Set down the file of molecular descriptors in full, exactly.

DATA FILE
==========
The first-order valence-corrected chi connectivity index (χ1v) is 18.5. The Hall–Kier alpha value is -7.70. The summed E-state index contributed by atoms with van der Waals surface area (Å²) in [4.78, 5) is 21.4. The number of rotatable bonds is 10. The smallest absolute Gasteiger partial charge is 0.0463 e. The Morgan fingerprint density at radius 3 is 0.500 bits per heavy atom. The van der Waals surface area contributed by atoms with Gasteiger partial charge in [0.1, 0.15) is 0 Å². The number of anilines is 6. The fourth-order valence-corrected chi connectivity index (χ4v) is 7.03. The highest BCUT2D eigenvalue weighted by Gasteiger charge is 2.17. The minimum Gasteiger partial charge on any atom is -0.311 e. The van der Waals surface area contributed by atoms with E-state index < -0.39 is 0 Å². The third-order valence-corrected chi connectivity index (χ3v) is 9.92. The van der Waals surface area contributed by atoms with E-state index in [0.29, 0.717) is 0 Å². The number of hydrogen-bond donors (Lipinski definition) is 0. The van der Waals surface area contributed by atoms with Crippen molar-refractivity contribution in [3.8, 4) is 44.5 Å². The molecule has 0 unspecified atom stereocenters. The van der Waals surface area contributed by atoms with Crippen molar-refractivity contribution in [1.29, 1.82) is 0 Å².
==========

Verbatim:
The first-order valence-corrected chi connectivity index (χ1v) is 18.5. The Hall–Kier alpha value is -7.70. The summed E-state index contributed by atoms with van der Waals surface area (Å²) in [4.78, 5) is 21.4. The number of rotatable bonds is 10. The smallest absolute Gasteiger partial charge is 0.0463 e. The Morgan fingerprint density at radius 3 is 0.500 bits per heavy atom. The van der Waals surface area contributed by atoms with Gasteiger partial charge in [0.1, 0.15) is 0 Å². The number of anilines is 6. The fourth-order valence-corrected chi connectivity index (χ4v) is 7.03. The highest BCUT2D eigenvalue weighted by Gasteiger charge is 2.17. The minimum Gasteiger partial charge on any atom is -0.311 e. The van der Waals surface area contributed by atoms with E-state index < -0.39 is 0 Å². The third-order valence-corrected chi connectivity index (χ3v) is 9.92. The van der Waals surface area contributed by atoms with E-state index in [0.29, 0.717) is 0 Å². The number of hydrogen-bond donors (Lipinski definition) is 0. The van der Waals surface area contributed by atoms with Crippen molar-refractivity contribution in [3.8, 4) is 44.5 Å². The molecule has 0 unspecified atom stereocenters. The van der Waals surface area contributed by atoms with Crippen molar-refractivity contribution in [1.29, 1.82) is 0 Å².